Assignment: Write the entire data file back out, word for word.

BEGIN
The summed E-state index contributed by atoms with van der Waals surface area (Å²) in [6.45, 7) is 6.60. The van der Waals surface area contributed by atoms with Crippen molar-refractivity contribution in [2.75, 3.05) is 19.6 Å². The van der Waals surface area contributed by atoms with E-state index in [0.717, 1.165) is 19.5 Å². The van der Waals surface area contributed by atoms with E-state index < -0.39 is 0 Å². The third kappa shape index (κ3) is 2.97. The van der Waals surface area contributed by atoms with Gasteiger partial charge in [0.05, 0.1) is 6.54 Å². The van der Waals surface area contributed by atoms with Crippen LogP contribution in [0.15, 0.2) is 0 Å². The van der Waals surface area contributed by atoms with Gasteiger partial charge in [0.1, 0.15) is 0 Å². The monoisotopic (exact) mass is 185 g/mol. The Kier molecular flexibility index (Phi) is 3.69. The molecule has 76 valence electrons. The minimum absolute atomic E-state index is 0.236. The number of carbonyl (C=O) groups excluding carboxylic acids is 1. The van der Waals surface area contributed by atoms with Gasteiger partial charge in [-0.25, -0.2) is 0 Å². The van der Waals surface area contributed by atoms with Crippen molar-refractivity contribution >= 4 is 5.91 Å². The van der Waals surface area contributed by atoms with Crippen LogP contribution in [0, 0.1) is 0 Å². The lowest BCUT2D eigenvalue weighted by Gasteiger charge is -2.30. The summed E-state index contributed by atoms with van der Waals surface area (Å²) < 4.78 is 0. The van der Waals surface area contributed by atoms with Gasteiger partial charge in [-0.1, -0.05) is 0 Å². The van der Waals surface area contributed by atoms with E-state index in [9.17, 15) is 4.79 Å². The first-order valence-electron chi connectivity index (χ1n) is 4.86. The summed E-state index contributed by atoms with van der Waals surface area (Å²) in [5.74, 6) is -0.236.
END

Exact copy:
The summed E-state index contributed by atoms with van der Waals surface area (Å²) in [6.45, 7) is 6.60. The van der Waals surface area contributed by atoms with Crippen molar-refractivity contribution in [2.75, 3.05) is 19.6 Å². The van der Waals surface area contributed by atoms with E-state index in [0.717, 1.165) is 19.5 Å². The van der Waals surface area contributed by atoms with E-state index < -0.39 is 0 Å². The third kappa shape index (κ3) is 2.97. The van der Waals surface area contributed by atoms with Gasteiger partial charge in [0.05, 0.1) is 6.54 Å². The van der Waals surface area contributed by atoms with Crippen LogP contribution in [0.15, 0.2) is 0 Å². The van der Waals surface area contributed by atoms with Gasteiger partial charge in [0.1, 0.15) is 0 Å². The monoisotopic (exact) mass is 185 g/mol. The Kier molecular flexibility index (Phi) is 3.69. The molecule has 76 valence electrons. The minimum absolute atomic E-state index is 0.236. The number of carbonyl (C=O) groups excluding carboxylic acids is 1. The van der Waals surface area contributed by atoms with Gasteiger partial charge in [-0.25, -0.2) is 0 Å². The van der Waals surface area contributed by atoms with Crippen molar-refractivity contribution >= 4 is 5.91 Å². The van der Waals surface area contributed by atoms with Crippen LogP contribution in [0, 0.1) is 0 Å². The lowest BCUT2D eigenvalue weighted by Gasteiger charge is -2.30. The summed E-state index contributed by atoms with van der Waals surface area (Å²) < 4.78 is 0. The van der Waals surface area contributed by atoms with Gasteiger partial charge in [-0.1, -0.05) is 0 Å². The van der Waals surface area contributed by atoms with E-state index in [9.17, 15) is 4.79 Å². The first-order valence-electron chi connectivity index (χ1n) is 4.86. The summed E-state index contributed by atoms with van der Waals surface area (Å²) in [5.74, 6) is -0.236.